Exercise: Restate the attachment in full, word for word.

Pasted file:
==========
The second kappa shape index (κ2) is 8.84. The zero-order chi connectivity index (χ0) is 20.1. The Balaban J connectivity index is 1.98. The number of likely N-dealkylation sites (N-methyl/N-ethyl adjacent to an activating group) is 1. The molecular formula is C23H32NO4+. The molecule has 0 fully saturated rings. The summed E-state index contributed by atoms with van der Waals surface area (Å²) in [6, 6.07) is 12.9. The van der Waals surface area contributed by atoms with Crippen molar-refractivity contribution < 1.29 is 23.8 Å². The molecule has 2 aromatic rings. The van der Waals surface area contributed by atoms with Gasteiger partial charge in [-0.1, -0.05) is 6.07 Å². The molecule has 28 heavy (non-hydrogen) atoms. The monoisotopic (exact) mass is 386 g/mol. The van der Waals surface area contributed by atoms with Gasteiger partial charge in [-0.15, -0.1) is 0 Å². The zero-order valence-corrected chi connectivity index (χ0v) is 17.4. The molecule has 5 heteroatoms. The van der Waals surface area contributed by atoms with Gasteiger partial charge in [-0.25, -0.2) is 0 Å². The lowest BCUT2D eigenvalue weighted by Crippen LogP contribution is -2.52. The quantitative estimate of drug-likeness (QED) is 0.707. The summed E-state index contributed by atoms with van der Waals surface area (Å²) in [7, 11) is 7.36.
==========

The second kappa shape index (κ2) is 8.84. The zero-order chi connectivity index (χ0) is 20.1. The Balaban J connectivity index is 1.98. The number of likely N-dealkylation sites (N-methyl/N-ethyl adjacent to an activating group) is 1. The molecular formula is C23H32NO4+. The molecule has 0 fully saturated rings. The summed E-state index contributed by atoms with van der Waals surface area (Å²) in [6, 6.07) is 12.9. The van der Waals surface area contributed by atoms with Crippen molar-refractivity contribution < 1.29 is 23.8 Å². The molecule has 2 aromatic rings. The van der Waals surface area contributed by atoms with Gasteiger partial charge in [-0.1, -0.05) is 6.07 Å². The molecule has 28 heavy (non-hydrogen) atoms. The monoisotopic (exact) mass is 386 g/mol. The van der Waals surface area contributed by atoms with Gasteiger partial charge in [-0.15, -0.1) is 0 Å². The zero-order valence-corrected chi connectivity index (χ0v) is 17.4. The molecule has 5 heteroatoms. The van der Waals surface area contributed by atoms with Gasteiger partial charge in [-0.25, -0.2) is 0 Å². The lowest BCUT2D eigenvalue weighted by Crippen LogP contribution is -2.52. The quantitative estimate of drug-likeness (QED) is 0.707. The summed E-state index contributed by atoms with van der Waals surface area (Å²) in [7, 11) is 7.36.